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May 30 2004 Watch Graphic

If anyone has the watch graphic from May 30, 2004, when some ridiculous number of PDS watches were in effect at one time, please contact me. I need it for a presentation. Thanks!
 
I wonder if we will see that many PDS watches simultaneously in effect ever again... That's an insane amount for a relatively rare type of watch...
 
The next Super Outbreak, perhaps? I thought May 30th, '04 was gonna be Super Outbreak II what with that many PDS watches, a massive area encompassed by 35% hatched tornado probability, and discussions containing wording such as "environmental conditions are becoming extremely favorable for damaging tornadoes" etc. However it didn't turn out on that magnitude. More of a big derecho with only a few strong tornadoes.
 
The next Super Outbreak, perhaps? I thought May 30th, '04 was gonna be Super Outbreak II what with that many PDS watches, a massive area encompassed by 35% hatched tornado probability, and discussions containing wording such as "environmental conditions are becoming extremely favorable for damaging tornadoes" etc. However it didn't turn out on that magnitude. More of a big derecho with only a few strong tornadoes.

In terms of sheer number of tornadoes, I believe a 24-hour period from 5/29-5/30 rivaled or even slightly exceeded the super outbreak, the big difference being the drastically lower number of strong and violent tornadoes. I'm not aware of any tornadoes rated higher than F3 from that event (Peru, IN and Marengo, IN). I have a feeling that the two month difference has a role in that, given that it would make sense to have better setups earlier in the season. However, given shear that was just nuts, and instability that was more than adequate, it was somewhat surprising that there weren't more damaging tornadoes than there were.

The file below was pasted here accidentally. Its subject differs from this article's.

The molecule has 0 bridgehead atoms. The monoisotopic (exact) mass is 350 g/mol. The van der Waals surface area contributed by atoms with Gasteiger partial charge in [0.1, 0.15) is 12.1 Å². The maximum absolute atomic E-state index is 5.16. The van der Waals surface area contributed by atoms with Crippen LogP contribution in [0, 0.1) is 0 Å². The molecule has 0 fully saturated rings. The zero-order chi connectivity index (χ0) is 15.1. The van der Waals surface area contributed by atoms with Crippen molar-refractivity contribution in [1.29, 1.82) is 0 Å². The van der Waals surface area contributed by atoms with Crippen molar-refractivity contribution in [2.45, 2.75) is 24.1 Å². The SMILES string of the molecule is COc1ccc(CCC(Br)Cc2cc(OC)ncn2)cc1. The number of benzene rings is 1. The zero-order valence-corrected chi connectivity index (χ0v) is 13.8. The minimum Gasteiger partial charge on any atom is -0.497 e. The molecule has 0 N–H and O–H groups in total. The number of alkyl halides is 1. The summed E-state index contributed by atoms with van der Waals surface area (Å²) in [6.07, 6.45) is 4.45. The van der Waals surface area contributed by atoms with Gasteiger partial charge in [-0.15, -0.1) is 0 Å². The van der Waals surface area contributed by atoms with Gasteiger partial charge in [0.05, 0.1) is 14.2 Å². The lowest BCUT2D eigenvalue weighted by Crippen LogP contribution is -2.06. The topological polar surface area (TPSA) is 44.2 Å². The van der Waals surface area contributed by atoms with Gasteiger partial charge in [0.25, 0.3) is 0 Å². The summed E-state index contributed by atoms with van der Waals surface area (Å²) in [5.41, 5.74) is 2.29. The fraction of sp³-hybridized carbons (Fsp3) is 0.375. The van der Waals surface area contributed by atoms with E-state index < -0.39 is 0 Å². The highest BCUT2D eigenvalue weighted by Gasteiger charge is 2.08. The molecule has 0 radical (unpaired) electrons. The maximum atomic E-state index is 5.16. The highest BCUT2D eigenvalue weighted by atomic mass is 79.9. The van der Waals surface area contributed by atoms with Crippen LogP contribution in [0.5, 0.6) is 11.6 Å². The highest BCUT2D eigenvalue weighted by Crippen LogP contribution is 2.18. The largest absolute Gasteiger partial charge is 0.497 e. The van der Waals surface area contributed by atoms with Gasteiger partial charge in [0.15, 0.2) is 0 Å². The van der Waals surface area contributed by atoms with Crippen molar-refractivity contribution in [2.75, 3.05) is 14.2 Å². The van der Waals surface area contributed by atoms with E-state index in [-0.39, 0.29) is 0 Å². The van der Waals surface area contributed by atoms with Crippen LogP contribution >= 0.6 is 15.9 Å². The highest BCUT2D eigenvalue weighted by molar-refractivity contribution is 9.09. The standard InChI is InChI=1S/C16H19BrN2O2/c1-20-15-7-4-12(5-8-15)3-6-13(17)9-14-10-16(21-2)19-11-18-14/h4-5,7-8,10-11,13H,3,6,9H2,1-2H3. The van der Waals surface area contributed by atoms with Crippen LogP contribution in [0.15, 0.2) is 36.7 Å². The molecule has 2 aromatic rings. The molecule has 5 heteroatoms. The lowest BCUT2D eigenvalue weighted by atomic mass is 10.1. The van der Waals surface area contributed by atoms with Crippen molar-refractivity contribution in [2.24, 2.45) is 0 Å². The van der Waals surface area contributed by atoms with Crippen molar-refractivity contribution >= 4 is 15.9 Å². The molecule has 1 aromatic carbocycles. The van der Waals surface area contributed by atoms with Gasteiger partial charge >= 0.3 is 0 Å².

In terms of sheer number of tornadoes, I believe a 24-hour period from 5/29-5/30 rivaled or even slightly exceeded the super outbreak, the big difference being the drastically lower number of strong and violent tornadoes. I'm not aware of any tornadoes rated higher than F3 from that event (Peru, IN and Marengo, IN). I have a feeling that the two month difference has a role in that, given that it would make sense to have better setups earlier in the season. However, given shear that was just nuts, and instability that was more than adequate, it was somewhat surprising that there weren't more damaging tornadoes than there were.

Joe,
I agree... I looked at everything that morning and was expecting it to exceed the Super Outbreak. For what it's worth, the May 29-30th time frame did exceed the Super Outbreak in terms of the number of tornadoes, but the intensity of the tornadoes was quite a bit less. By the time noontime rolled around, there were numerous supercells from IL to TX, a massive area of very favorable low-level shear, and an expansive region of moderate-strong instability... I was very much surprised to see that, despite the numerous supercells across the central part of the country, a relative few were tornadic. Given the parameters in place, I was also incredibly surprised to see very (very) few strong-violent tornadoes.
 
Given the parameters in place, I was also incredibly surprised to see very (very) few strong-violent tornadoes.